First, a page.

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The Witcher review: Brimming with potential

Written by Arthur

Review Overview

Bloody violence


Cavill charisma



7/10 Total Rating 6.7/10


Reading time: 4 mins

The is a spoiler-free review of The Witcher Season 1, based on the opening episode.

With Game of Thrones leaving a bigger hole than a Viserion ice blast to The Wall in both our personal lives and modern pop culture, TV fans have spent the past six months yearning for something – anything – to fill that unmistakable void. Of course, a Henry Cavill-led fantasy show based on a series of novels from Polish author Andrzej Sapkowski, and a trio of award-winning video games, does not guarantee an instant answer nor odds-on successor to George RR Martin’s epic, but showrunner Lauren Schmidt Hissrich does lay down some strong groundwork for The Witcher after a wobbly start.

There are a few ways audiences will absorb The Witcher – either possessing first-hand experience of both game and book, or, like this writer, completely lacking context to dive straight into its strange world for the first time. The show should, in theory, cater for both if it wishes to avoid the pitfalls of other cancelled-too-soon series, so it’s imperative that newcomers aren’t alienated while the fanbase isn’t patronised. A tricky balance, for sure, but have its creators managed to appease every demographic or none at all?

A dark, murky beginning sees Geralt of Rivia (a chisel-jawed, hench Cavill) do battle with a fairly tame river beast. It’s not the most explosive of intros, even though he emerges with little more than a wet mane of glistening hair. The opening 20 minutes is scene setting: characters are somewhat nonchalantly introduced, contextual tidbits are thrown into dialogue-heavy conversations, and we are privy to the various locales around an enchanting and somehow familiar-feeling world.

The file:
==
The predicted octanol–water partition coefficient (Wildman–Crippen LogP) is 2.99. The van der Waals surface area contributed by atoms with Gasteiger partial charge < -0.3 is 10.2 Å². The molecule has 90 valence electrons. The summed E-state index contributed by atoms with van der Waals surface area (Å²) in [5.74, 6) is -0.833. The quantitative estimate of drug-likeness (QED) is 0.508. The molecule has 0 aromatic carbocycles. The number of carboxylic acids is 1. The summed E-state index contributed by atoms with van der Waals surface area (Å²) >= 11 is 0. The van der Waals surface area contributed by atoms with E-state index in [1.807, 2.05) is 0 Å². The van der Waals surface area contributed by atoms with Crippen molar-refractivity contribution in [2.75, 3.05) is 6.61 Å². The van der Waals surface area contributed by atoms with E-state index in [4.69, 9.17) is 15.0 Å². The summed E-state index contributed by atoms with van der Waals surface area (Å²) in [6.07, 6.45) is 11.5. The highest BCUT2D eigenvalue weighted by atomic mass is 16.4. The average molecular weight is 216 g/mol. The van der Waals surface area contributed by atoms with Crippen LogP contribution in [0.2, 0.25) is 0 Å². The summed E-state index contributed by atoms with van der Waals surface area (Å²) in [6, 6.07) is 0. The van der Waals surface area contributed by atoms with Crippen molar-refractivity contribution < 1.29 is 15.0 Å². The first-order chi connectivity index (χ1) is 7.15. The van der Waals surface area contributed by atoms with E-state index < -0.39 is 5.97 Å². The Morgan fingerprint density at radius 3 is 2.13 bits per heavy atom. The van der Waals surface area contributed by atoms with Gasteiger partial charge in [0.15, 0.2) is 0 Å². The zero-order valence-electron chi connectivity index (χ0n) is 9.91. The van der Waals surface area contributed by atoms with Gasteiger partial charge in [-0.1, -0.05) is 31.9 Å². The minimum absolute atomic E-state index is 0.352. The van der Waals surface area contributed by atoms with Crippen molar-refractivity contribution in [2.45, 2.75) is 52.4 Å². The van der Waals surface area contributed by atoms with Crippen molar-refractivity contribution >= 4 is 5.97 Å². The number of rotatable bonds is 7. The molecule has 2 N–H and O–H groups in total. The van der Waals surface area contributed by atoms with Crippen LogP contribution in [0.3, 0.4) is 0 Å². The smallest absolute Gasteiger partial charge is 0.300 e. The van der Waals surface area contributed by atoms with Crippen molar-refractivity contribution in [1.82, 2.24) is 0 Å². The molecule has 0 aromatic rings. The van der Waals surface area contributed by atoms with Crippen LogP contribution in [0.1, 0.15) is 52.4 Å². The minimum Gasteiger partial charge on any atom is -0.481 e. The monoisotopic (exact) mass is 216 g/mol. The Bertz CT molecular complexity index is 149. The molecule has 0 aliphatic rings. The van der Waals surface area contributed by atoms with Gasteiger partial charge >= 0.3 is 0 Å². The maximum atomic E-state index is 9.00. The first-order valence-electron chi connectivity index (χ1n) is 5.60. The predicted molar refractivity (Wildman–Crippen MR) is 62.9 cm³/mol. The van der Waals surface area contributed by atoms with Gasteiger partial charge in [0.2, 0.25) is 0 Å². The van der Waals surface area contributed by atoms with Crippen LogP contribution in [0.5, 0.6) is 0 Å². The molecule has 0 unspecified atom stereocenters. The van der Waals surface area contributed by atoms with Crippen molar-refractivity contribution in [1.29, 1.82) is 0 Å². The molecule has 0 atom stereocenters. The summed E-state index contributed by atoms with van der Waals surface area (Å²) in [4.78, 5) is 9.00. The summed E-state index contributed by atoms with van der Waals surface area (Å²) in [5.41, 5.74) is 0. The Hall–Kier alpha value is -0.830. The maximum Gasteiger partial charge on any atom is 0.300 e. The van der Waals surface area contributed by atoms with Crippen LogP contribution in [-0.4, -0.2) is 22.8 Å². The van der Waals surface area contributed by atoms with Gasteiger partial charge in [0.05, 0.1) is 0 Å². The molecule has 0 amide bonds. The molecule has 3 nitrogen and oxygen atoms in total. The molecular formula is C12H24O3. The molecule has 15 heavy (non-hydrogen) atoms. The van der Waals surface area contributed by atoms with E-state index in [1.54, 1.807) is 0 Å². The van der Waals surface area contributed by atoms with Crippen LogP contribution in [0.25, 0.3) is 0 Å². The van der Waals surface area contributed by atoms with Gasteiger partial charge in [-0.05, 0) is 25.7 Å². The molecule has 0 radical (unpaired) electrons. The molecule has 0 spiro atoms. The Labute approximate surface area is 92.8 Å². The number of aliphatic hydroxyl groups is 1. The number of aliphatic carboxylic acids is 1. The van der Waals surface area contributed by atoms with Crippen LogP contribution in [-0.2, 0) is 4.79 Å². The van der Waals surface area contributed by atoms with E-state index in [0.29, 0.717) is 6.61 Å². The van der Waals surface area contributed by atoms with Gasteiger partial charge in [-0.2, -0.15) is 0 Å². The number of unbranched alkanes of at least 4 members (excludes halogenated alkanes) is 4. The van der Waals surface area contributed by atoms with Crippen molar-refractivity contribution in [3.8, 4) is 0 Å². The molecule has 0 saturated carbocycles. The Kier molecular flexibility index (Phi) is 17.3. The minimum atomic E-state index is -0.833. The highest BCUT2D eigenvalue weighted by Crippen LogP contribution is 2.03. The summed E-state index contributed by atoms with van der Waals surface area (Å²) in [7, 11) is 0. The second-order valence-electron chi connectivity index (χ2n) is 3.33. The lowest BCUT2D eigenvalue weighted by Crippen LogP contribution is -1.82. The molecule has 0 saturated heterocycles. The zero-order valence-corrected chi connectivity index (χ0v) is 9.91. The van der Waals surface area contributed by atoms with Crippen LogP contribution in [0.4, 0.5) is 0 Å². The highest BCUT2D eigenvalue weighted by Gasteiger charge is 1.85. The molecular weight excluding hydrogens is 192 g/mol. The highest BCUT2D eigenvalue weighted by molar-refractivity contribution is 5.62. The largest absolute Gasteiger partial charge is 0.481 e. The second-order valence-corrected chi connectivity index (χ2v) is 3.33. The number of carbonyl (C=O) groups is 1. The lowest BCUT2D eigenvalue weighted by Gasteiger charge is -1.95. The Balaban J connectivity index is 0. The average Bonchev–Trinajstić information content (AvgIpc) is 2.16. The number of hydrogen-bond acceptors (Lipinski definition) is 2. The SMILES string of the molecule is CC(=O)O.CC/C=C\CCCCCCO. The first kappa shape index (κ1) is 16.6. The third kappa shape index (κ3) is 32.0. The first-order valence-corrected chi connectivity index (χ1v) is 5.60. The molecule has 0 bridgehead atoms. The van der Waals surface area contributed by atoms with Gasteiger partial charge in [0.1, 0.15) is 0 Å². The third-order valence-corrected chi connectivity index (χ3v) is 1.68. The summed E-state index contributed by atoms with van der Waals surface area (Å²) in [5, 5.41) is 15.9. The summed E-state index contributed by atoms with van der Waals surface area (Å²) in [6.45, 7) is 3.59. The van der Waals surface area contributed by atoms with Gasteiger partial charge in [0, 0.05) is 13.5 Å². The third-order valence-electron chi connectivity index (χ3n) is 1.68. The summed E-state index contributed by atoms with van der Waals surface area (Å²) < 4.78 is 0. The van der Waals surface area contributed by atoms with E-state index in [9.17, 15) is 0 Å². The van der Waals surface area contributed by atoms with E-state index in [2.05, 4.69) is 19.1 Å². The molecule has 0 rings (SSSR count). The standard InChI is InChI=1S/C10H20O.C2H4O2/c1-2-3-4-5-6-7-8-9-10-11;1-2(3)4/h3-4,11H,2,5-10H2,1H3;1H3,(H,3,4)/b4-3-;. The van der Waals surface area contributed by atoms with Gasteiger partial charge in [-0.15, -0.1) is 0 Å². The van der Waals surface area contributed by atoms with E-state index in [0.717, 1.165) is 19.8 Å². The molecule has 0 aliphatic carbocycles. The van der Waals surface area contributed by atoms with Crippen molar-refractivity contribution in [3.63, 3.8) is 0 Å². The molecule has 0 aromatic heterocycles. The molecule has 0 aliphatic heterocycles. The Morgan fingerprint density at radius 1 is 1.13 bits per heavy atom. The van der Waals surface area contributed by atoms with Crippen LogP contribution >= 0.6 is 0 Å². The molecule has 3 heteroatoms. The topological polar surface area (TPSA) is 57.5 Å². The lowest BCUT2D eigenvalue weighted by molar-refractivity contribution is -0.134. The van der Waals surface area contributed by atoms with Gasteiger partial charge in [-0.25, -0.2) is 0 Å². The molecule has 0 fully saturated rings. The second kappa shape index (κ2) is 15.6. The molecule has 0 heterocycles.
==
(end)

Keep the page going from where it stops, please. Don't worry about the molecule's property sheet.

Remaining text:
For anyone demanding to be hooked from the get-go, don’t expect to be entranced immediately: there are substantial blocks of quite lengthy talks between people of whom we know little but for anyone who entered Game of Thrones blind (again, this writer) it is much the same feeling of having virtually no grasp on names, places, or historical events one bearded face recalls to another.

But the struggle, at least for the opening half hour of The Witcher, is to connect with Cavill’s emotionless, genetically enhanced human. Despite his sterling effort in Mission: Impossible Fallout, we’ve yet to see him flex his acting credentials as much as we have his biceps, and here the stone-cold drabness of Geralt is an obstacle at first. As it moves along – albeit at a snail’s pace – it becomes easier to see a personality beneath the initial beefcake devoid of humour or charisma.

The other central character Episode 1 hones in on is Ciri (Freya Allan), a naive and particularly vulnerable princess, with, we sense, far more to her than initially meets the eye. While being a world away from the wilderness inhabited by Geralt, you can’t help but assume these two will inevitably cross paths and forge a protagonistic pairing that forms the crux of the show.

But it’s not all merely about characters talking, even though that occurs a little too frequently. While the series is often sluggish in getting from point A to point B, a healthy splattering of violence is never far away and we get glimpses into the bloody potential The Witcher has to offer. (It appears to be inspired by Thrones when it comes to sword-fighting and any sort of battle sequence and, to its credit, performs strongly.)

The biggest issue with its debut episode, then, is it’s not terribly engaging. It’s all rather serious and lacks any genuine personality to begin with and, for the uninitiated at least, that’s a problem when it comes to compelling a Netflixer in 2019 to see a series through. Despite it taking its sweet time to unravel its intent, though, we are gifted with a hint of a promising story towards the opening episode’s conclusion. In no hurry in getting where it wants to go, the overall takeaway is that after the credits roll there is just enough intrigue for us to want to see where it goes – and see how certain characters will inevitably cross paths and wreak havoc on their oppressors.

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